Business owners and liberal commentators can fall back on tired arguments to justify the exploitation of migrants. For example, “if they didn’t like it, they wouldn’t work, nobody forced them to come”. As if someone who doesn’t have enough money to feed their children really has a choice. You can close your eyes to avoid seeing a simple fact: even if it is legal to ask a worker to run around a factory for 13 hours a day for the minimum hourly wage, it is still immoral. 

Perhaps no one really wants to know about the migrants holed up in factories and warehouses across the country. Because their presence says unpleasant things about us — for example, that although we never had overseas colonies, we are now happy to benefit from the post-colonial order. 

We have gone from being a country that people flee to a country that people come to — from all over the world, not just from nearby countries. We have gone from being the exploited to being the exploiter.

We have to face the fact that our economic success is not based on the hard work and ingenuity of local entrepreneurs. It’s based on exploitation, an area in which we have centuries of rich experience. 

Instead of ridiculing Western multiculturalism, we need to admit that we are at the forefront of it.

This time we hear from editor Jacek Karnowski: “We hear that we have to take in 2,000 refugees or pay a fine of 40 million euros. Today that’s not a problem — we’ll pay if we have to. But it’s clear that this is meant to set a precedent. Once this mechanism is introduced, it will be applied endlessly and before we know it, our cities will resemble Paris or Brussels in terms of ethnic diversity. We’ll be faced with the problem of ghettos, no-go zones, crime and a thousand other problems”.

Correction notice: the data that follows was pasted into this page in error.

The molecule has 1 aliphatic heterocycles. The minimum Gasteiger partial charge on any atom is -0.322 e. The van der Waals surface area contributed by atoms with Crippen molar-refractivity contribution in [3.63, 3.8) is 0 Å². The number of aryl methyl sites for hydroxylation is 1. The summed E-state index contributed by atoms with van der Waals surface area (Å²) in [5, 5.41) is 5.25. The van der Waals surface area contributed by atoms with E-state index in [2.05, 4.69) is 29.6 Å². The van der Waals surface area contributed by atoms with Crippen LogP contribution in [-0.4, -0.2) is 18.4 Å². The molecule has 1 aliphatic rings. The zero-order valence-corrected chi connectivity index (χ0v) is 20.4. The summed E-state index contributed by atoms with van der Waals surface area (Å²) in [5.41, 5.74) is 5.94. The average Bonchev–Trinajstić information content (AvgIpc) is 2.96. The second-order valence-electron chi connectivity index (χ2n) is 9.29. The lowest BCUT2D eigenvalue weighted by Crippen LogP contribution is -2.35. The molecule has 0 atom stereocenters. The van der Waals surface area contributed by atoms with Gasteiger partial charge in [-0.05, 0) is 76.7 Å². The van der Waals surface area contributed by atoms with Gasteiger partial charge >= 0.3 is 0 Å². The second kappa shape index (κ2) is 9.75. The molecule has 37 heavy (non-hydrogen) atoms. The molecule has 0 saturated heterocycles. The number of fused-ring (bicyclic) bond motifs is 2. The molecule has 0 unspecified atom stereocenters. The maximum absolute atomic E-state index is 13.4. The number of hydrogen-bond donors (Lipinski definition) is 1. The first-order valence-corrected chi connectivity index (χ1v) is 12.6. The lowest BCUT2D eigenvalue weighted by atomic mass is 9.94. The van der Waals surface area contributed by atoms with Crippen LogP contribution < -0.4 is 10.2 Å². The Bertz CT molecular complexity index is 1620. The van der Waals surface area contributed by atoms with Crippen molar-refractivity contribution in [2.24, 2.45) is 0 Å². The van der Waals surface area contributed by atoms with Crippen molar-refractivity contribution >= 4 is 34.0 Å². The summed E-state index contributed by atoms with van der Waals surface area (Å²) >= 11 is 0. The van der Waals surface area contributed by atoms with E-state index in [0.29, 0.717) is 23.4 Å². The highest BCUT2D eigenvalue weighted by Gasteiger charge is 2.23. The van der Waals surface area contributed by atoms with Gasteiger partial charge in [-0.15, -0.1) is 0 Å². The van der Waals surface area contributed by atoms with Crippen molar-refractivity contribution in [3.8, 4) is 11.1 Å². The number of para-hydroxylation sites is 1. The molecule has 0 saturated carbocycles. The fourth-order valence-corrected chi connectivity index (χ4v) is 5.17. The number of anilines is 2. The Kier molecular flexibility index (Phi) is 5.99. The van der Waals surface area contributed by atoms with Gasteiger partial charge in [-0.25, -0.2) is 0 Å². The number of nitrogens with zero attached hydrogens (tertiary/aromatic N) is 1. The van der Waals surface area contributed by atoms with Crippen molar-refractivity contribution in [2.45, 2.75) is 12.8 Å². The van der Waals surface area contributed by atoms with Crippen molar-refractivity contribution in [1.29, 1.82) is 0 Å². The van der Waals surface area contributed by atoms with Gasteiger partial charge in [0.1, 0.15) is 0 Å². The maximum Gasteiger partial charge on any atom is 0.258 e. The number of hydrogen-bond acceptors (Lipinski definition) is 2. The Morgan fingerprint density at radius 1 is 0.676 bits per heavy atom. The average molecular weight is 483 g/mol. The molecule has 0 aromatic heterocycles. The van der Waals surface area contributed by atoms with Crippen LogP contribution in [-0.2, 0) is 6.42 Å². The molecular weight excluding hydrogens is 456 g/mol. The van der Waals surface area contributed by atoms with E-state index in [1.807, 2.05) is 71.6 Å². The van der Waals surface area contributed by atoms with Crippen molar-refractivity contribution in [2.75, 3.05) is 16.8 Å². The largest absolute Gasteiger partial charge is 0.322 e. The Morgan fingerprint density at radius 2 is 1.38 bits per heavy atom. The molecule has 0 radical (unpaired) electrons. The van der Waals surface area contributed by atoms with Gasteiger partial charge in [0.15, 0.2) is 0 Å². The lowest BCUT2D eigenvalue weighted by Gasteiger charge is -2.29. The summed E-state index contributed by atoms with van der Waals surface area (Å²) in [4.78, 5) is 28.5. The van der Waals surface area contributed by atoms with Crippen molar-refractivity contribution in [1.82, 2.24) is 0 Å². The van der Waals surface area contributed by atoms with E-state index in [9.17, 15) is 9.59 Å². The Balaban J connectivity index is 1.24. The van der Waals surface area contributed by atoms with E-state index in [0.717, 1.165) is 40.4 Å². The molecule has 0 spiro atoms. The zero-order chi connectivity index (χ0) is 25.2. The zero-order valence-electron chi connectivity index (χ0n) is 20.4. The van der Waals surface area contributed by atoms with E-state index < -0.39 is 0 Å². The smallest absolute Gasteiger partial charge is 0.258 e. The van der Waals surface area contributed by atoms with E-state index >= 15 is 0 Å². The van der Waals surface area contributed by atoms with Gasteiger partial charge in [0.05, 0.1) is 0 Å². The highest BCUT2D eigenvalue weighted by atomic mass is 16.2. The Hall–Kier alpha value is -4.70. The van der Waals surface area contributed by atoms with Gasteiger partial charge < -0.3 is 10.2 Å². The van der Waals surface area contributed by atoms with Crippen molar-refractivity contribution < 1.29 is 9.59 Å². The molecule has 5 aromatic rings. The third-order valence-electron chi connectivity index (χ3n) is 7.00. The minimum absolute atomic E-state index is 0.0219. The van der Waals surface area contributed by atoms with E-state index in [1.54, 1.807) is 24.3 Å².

Dear Editor, why all the fuss? It’s the government that you so actively support that brings hundreds of thousands of migrants to the Vistula every year, and yet no ghettos or “no-go” zones have been reported in Poland. But you are right — Polish cities will resemble the West in terms of ethnicity. In fact, they’re already beginning to do so. 

Writing in Krytyka Polityczna, columnist Jakub Majmurek argues that it’s the PiS party that has laid the foundations for a multi-ethnic and multicultural Poland. It’s hard to disagree. The conservatives may claim that “they won’t make the mistakes of the West”, but all the evidence suggests that they are the ones orchestrating the biggest multicultural operation in contemporary Europe. And by failing to help or integrate refugees in any way, they are also repeating the worst mistakes of Western Europe. 

In 30 years’ time, will we see the emergence of Latin American, Filipino or Turkish neighbourhoods in Poland, where the Polish language will be a rarity and social and economic exclusion an everyday reality? It would be an extraordinary irony if the seeds of the worst right-wing nightmare were sown by none other than a right-wing government.

Editor: Bartosz Kocejko